3. It is clear to those who know Rev Stuart Lawson that he has a strong faith and his decision to leave the Anglican Church in Australia would not have been taken lightly. As someone who made the choice to stop attending an Anglican parish within the diocese of Gippsland I can completely understand Stuart’s recent actions. As much as I appreciate and agree with peoples’ desire to maintain the traditions within the Anglican church and speak out against the licensing of gay priests, my own concern was that I came to a realisation that I was compromising my faith. When I began attending services at the Anglican church I was aware that there were people within the parish who held liberal views. A few years earlier I had listened to a group of women at a house Bible study group discussing their belief that Muslims and Mormons were just like ‘us’ and all praying to the same God. I mistakingly believed that worshipping at a church with people holding such views would have no impact on me or my family. I was wrong. Last year my husband attended a study group with other men and when the issue of homosexuality came up it was clear that others did not hold the same biblical views as his. Again I convinced myself that this would have no impact on my own faith. Last month when we were made aware of Rev Head’s appointment (we saw it on a gay online magazine) we had to give serious thought about what was actually happening in our lives and our walk with God. Leaving a church in these circumstances is never an easy option. I was drawn to 2 verses of scripture. John 14:1, ‘Do not let your heart be troubled, trust in God trust also in me’ and Joshua 1:9 Have I not commanded you to be strong and courageous. Do not be terrified, do not be discouraged, for the Lord your God will be with you wherever you go’ Recently I looked in detail at the Gippsland Diocese website and noticed that there is an Anam Cara community group. Now because I do not know exactly what goes on here or a great deal about Anam Cara, other than it appears to be some kind of ancient soul bonding I cannot really give my view. I do find it odd however that one of the leaders, a ‘spiritual director’ has an interest in Buddhism and also has a link titled ‘The Spiritual Solution’ that goes to a page that promotes the use of Tarot Card reading as a way of achieving ‘Anam Cara’. I believe that while God is calling some people out of such dioceses he is continuing to work within the lives of those who remain in them and we have to respect this.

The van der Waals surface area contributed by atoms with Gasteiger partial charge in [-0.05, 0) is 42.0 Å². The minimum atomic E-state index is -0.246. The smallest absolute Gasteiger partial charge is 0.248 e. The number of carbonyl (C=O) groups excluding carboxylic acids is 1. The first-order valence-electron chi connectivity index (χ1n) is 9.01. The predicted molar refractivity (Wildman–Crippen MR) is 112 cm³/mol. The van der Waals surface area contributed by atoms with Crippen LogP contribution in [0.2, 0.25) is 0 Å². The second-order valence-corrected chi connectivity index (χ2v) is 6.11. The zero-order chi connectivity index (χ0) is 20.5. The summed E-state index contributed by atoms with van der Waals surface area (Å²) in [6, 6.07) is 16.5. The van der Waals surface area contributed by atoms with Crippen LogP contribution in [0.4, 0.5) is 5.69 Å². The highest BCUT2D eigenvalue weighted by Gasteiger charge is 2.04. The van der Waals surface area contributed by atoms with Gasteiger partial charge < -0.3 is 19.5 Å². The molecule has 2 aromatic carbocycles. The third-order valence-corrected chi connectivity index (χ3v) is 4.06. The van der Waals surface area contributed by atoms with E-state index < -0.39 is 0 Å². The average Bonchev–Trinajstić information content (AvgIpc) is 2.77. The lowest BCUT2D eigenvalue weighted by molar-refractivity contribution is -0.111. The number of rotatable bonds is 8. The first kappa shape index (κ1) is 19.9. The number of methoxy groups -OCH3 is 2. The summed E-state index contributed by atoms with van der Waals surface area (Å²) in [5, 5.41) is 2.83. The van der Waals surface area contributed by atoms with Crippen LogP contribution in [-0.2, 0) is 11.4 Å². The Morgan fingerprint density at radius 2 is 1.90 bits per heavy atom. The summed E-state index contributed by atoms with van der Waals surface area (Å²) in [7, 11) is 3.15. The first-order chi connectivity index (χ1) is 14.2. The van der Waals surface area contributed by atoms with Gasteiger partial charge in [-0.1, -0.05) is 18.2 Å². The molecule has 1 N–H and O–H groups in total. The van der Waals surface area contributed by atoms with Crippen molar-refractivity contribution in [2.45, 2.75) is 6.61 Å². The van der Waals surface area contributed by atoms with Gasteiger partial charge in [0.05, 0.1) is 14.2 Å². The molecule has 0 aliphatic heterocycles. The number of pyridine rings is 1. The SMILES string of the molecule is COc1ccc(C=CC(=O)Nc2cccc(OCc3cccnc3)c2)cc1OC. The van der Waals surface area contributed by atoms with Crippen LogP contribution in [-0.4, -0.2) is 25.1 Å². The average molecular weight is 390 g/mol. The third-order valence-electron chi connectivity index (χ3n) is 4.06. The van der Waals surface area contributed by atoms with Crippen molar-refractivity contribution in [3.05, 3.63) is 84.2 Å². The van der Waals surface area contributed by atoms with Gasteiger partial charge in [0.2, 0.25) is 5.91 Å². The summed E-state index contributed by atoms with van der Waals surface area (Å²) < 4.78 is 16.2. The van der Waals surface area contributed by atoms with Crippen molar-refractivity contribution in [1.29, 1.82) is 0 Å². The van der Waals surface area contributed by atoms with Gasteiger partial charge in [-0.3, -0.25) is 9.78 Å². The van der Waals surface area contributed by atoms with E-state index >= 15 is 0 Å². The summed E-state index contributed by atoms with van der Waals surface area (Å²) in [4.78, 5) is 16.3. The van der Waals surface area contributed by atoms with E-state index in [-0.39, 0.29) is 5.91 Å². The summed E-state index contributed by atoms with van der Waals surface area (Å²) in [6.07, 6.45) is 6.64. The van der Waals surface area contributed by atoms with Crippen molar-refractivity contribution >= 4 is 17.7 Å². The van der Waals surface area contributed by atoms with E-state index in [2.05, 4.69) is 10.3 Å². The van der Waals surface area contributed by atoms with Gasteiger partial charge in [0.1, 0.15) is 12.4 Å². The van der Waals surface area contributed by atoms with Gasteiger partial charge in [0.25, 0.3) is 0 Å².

4. David,

    Could this issue be the flashpoint for the ACA just as Gene Robinson was in the USA? Although some may think what TEC did was far more significant. I think what happened in Gippsland is significant because of prior events. What I am trying to say is, in light of the all that has happened (and is happening) within the Anglican communion, the appointment of Rev. David Head could have rather large consequences and outcomes for the ACA.

    • Joshua, I think you could be right. It does appear to be becoming the touch paper for an explosion that has been simmering for a while. The next thing to watch is what the bishops say, if anything at all.

  5. Rev Stuart James Lawson there is nothing good to say about the man.
    I’m his son and I know….